Developing Unit Tests for Raspberry Pi with CppUTest

This tutorial shows how to use the CppUTest framework to create C++ unit tests with VisualGDB. We will show how to create a basic test project verifying the behavior of the std::atomic types and how to use the CppUTest framework to automatically check your code for memory leaks.

Before you begin, install VisualGDB 5.2 or later and ensure that you are using a Custom edition or higher.

  1. Start Visual Studio, open the New Project window and select VisualGDB Linux Project Wizard:01-prjname
  2. Select Create a new project -> Unit test project -> Use MSBuild and select the CppUTest framework. As this tutorial will demonstrate the std::atomic types present only in C++11, select C++11 as the language standard:  02-prjtype-std
  3. On the next page select the machines to build and run your project. For Raspberry Pi we recommend building the code on Windows using a cross-toolchain provided by VisualGDB:03-target
  4. Press “Finish” to generate a project and build it with Ctrl-Shift-B. VisualGDB will generate a few sample tests that will appear in the Test Explorer window:04-build
  5. Select Test->Run All to ensure that the FailingTest fails as suggested by the name and the rest of the tests pass: 05-runtests
  6. Now we will show how to make some real-world tests using the CppUTest framework. First of all, we will make a very basic test that checks the atomicity of the “++” operator. It will do the following:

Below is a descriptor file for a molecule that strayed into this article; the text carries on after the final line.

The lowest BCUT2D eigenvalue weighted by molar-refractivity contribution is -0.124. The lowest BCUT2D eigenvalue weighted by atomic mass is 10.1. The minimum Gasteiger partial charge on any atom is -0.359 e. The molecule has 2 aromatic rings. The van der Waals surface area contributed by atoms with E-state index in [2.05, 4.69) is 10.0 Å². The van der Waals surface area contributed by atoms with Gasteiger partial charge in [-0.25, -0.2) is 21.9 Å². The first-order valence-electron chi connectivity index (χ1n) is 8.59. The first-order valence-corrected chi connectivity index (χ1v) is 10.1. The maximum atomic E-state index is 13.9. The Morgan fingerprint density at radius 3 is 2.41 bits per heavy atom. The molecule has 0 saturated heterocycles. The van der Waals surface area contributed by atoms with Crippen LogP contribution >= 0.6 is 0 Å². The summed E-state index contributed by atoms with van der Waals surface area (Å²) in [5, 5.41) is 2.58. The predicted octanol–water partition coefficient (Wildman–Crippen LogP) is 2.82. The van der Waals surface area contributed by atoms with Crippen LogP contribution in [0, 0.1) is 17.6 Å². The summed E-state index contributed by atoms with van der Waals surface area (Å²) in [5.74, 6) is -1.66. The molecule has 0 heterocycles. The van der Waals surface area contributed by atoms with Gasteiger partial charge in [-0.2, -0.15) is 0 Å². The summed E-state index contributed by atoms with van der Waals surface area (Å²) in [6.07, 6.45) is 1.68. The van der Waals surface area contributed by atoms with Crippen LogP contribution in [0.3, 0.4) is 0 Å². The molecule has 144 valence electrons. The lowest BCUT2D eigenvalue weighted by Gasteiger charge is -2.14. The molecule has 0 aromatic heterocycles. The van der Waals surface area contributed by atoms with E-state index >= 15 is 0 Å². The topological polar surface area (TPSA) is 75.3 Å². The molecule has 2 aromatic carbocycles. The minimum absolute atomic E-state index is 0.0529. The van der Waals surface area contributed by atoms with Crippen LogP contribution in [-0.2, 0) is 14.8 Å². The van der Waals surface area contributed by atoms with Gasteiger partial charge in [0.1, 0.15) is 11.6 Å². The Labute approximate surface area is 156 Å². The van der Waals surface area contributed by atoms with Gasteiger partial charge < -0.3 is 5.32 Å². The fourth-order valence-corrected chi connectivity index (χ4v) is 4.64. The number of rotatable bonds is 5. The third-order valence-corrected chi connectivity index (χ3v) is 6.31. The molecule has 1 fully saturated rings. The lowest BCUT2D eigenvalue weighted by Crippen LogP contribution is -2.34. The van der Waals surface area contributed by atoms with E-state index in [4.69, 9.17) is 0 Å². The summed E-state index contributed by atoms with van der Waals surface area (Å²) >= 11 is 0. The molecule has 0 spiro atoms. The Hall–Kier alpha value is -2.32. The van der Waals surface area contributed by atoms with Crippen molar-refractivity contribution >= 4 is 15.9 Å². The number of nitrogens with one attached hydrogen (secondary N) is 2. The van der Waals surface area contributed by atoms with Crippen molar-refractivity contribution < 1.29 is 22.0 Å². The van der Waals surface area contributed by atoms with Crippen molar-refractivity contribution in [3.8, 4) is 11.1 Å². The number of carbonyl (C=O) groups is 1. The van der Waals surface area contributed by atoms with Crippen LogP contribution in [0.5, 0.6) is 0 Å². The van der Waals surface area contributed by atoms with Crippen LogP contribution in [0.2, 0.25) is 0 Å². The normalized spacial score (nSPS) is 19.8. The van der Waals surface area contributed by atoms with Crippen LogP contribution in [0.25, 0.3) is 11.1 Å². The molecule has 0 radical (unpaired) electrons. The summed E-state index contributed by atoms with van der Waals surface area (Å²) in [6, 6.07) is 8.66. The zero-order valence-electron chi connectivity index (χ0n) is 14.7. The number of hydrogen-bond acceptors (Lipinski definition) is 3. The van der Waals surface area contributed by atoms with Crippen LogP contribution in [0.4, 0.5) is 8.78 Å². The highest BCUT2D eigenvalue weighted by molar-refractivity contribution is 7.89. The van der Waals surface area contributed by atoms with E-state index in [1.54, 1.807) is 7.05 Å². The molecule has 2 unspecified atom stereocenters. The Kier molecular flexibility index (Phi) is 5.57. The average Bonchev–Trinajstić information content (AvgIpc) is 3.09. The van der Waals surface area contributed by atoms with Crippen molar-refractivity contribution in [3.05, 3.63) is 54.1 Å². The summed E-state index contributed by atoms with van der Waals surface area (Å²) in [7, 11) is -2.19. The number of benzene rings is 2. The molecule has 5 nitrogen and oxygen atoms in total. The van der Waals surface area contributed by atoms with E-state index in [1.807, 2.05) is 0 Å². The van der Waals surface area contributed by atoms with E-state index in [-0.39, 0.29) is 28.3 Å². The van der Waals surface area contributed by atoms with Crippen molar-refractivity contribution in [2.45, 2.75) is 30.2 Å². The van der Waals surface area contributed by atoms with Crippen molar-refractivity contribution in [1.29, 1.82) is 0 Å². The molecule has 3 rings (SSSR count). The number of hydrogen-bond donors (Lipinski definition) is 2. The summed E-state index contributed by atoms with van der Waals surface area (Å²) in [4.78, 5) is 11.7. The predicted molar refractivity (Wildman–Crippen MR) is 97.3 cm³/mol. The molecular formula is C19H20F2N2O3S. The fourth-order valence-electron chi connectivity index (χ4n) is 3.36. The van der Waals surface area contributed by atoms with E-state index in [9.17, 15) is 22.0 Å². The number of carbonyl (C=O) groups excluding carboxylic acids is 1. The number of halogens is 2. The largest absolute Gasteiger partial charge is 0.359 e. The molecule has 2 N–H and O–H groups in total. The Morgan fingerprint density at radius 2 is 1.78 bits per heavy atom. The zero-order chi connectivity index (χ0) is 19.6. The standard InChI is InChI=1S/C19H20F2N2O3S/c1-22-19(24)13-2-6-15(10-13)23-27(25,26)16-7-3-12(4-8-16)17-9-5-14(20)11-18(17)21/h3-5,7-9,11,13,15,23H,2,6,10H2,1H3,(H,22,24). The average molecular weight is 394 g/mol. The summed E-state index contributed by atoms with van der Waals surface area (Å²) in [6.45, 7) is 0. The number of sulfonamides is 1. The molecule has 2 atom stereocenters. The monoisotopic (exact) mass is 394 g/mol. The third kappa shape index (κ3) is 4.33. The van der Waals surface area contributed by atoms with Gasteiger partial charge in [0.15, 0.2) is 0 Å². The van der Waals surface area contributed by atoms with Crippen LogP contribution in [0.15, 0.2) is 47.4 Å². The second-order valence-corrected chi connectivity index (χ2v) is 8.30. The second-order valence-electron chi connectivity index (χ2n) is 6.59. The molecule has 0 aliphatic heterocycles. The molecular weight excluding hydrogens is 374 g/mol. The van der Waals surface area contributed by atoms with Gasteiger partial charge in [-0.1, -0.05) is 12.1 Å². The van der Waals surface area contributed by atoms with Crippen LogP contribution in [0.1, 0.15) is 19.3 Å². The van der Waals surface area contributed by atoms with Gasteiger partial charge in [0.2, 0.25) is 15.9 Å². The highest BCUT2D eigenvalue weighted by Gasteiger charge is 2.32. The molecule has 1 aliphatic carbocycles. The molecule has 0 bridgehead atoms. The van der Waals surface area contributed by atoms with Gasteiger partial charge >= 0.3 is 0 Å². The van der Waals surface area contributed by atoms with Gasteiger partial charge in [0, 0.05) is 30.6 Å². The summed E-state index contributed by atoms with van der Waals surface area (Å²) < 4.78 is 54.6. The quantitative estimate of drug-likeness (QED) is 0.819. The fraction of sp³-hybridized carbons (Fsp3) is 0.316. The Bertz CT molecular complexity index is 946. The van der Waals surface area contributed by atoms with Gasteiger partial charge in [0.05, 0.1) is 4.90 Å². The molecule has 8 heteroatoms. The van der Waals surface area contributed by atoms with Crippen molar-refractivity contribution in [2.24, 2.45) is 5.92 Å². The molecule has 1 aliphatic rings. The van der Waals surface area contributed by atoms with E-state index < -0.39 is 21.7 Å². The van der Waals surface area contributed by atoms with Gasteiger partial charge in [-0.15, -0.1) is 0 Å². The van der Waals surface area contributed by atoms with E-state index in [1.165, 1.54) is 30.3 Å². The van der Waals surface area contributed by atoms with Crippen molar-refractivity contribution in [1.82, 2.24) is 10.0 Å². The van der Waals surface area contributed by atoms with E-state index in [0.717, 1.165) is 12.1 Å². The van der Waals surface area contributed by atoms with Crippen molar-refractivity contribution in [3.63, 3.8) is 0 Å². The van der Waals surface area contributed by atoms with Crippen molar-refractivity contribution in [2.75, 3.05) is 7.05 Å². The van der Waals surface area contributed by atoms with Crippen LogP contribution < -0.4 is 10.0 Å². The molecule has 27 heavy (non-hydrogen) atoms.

• Define a variable shared between several threads
    • Run several threads, each one independently incrementing the variable
    • Wait for all the threads to exit
    • Report the final value of the variable

  7. Now we will define two tests that will use the AtomicTest class: one will check the regular ‘int’ variable and will expect it to fail, the other one will use the C++11 std::atomic_int type that is a drop-in replacement for the regular int type that guarantees thread-safety:

    Both tests will run 4 threads. The TestAtomicInteger test expects the counter value to match the expected one and the TestRegularInteger expects it to mismatch.

  8. Before you can build the code, open VisualGDB Project Properties and add ‘pthread’ to the “Library names” field:06-pthread
  9. Now you can build your project and run both tests: 07-successIf the TestRegularInteger fails because it does not reproduce the race condition, try running it on an optimized release build and increasing the number of iterations.
  10. CppUTest allows tests in the same group to share common constants and variables. You can declare those variables inside the TEST_GROUP() statement. To do some initialization before each tests in a group runs, define a setup() method inside the the group. In this example we will define an IterationCount constant and set the number of threads to the number of CPU cores active on the target machine:

    Note that setup() will be called before each test in the group and each test will have its own instance of NumberOfCores.